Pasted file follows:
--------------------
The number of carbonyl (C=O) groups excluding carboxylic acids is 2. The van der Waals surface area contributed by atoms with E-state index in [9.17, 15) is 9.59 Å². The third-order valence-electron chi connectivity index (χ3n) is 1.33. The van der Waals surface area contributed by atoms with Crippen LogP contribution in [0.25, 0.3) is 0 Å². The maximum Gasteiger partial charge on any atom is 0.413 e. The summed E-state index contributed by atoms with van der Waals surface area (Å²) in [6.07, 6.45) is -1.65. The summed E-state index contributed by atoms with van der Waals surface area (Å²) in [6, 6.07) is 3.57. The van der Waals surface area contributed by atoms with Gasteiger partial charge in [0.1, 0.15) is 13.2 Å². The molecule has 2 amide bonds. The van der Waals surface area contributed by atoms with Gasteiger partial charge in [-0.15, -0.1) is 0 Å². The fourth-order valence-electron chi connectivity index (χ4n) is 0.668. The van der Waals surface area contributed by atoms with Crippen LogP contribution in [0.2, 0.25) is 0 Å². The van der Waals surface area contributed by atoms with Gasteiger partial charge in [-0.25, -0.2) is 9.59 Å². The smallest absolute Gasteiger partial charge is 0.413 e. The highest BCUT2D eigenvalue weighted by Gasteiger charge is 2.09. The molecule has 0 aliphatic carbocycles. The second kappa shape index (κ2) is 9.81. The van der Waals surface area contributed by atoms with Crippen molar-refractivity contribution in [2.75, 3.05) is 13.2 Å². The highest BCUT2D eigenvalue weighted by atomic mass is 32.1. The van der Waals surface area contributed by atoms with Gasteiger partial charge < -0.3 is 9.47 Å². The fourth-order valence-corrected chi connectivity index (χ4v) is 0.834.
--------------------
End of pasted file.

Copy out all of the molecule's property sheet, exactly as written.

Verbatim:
The number of carbonyl (C=O) groups excluding carboxylic acids is 2. The van der Waals surface area contributed by atoms with E-state index in [9.17, 15) is 9.59 Å². The third-order valence-electron chi connectivity index (χ3n) is 1.33. The van der Waals surface area contributed by atoms with Crippen LogP contribution in [0.25, 0.3) is 0 Å². The maximum Gasteiger partial charge on any atom is 0.413 e. The summed E-state index contributed by atoms with van der Waals surface area (Å²) in [6.07, 6.45) is -1.65. The summed E-state index contributed by atoms with van der Waals surface area (Å²) in [6, 6.07) is 3.57. The van der Waals surface area contributed by atoms with Gasteiger partial charge in [0.1, 0.15) is 13.2 Å². The molecule has 2 amide bonds. The van der Waals surface area contributed by atoms with Gasteiger partial charge in [-0.15, -0.1) is 0 Å². The fourth-order valence-electron chi connectivity index (χ4n) is 0.668. The van der Waals surface area contributed by atoms with Crippen LogP contribution in [0.2, 0.25) is 0 Å². The van der Waals surface area contributed by atoms with Gasteiger partial charge in [-0.25, -0.2) is 9.59 Å². The smallest absolute Gasteiger partial charge is 0.413 e. The highest BCUT2D eigenvalue weighted by Gasteiger charge is 2.09. The molecule has 0 aliphatic carbocycles. The second kappa shape index (κ2) is 9.81. The van der Waals surface area contributed by atoms with Crippen molar-refractivity contribution in [2.75, 3.05) is 13.2 Å². The highest BCUT2D eigenvalue weighted by atomic mass is 32.1. The van der Waals surface area contributed by atoms with Gasteiger partial charge < -0.3 is 9.47 Å². The fourth-order valence-corrected chi connectivity index (χ4v) is 0.834.